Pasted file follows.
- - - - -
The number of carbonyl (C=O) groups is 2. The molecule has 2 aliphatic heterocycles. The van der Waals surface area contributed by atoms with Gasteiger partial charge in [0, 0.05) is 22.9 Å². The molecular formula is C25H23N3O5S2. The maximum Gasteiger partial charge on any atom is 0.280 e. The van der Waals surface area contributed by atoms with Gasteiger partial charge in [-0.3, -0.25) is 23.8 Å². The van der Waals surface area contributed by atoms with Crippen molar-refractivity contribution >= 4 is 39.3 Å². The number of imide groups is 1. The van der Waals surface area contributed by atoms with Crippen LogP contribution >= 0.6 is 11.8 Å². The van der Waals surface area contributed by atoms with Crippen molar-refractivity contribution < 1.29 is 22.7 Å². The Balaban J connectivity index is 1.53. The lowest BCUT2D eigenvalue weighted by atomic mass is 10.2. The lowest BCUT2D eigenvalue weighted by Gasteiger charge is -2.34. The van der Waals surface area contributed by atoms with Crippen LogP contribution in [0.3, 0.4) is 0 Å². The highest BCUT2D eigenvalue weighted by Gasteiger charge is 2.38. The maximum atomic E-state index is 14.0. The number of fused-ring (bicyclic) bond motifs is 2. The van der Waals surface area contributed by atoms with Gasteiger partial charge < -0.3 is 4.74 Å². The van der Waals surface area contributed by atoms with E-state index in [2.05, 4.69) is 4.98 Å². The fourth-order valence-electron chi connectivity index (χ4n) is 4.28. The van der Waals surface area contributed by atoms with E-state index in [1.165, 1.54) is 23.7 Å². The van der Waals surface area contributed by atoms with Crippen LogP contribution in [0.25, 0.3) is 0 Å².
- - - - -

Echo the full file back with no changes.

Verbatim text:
The number of carbonyl (C=O) groups is 2. The molecule has 2 aliphatic heterocycles. The van der Waals surface area contributed by atoms with Gasteiger partial charge in [0, 0.05) is 22.9 Å². The molecular formula is C25H23N3O5S2. The maximum Gasteiger partial charge on any atom is 0.280 e. The van der Waals surface area contributed by atoms with Gasteiger partial charge in [-0.3, -0.25) is 23.8 Å². The van der Waals surface area contributed by atoms with Crippen molar-refractivity contribution >= 4 is 39.3 Å². The number of imide groups is 1. The van der Waals surface area contributed by atoms with Crippen LogP contribution >= 0.6 is 11.8 Å². The van der Waals surface area contributed by atoms with Crippen molar-refractivity contribution < 1.29 is 22.7 Å². The Balaban J connectivity index is 1.53. The lowest BCUT2D eigenvalue weighted by atomic mass is 10.2. The lowest BCUT2D eigenvalue weighted by Gasteiger charge is -2.34. The van der Waals surface area contributed by atoms with Crippen LogP contribution in [0.3, 0.4) is 0 Å². The highest BCUT2D eigenvalue weighted by Gasteiger charge is 2.38. The maximum atomic E-state index is 14.0. The number of fused-ring (bicyclic) bond motifs is 2. The van der Waals surface area contributed by atoms with Gasteiger partial charge < -0.3 is 4.74 Å². The van der Waals surface area contributed by atoms with E-state index in [2.05, 4.69) is 4.98 Å². The fourth-order valence-electron chi connectivity index (χ4n) is 4.28. The van der Waals surface area contributed by atoms with E-state index in [1.165, 1.54) is 23.7 Å². The van der Waals surface area contributed by atoms with Crippen LogP contribution in [0.25, 0.3) is 0 Å².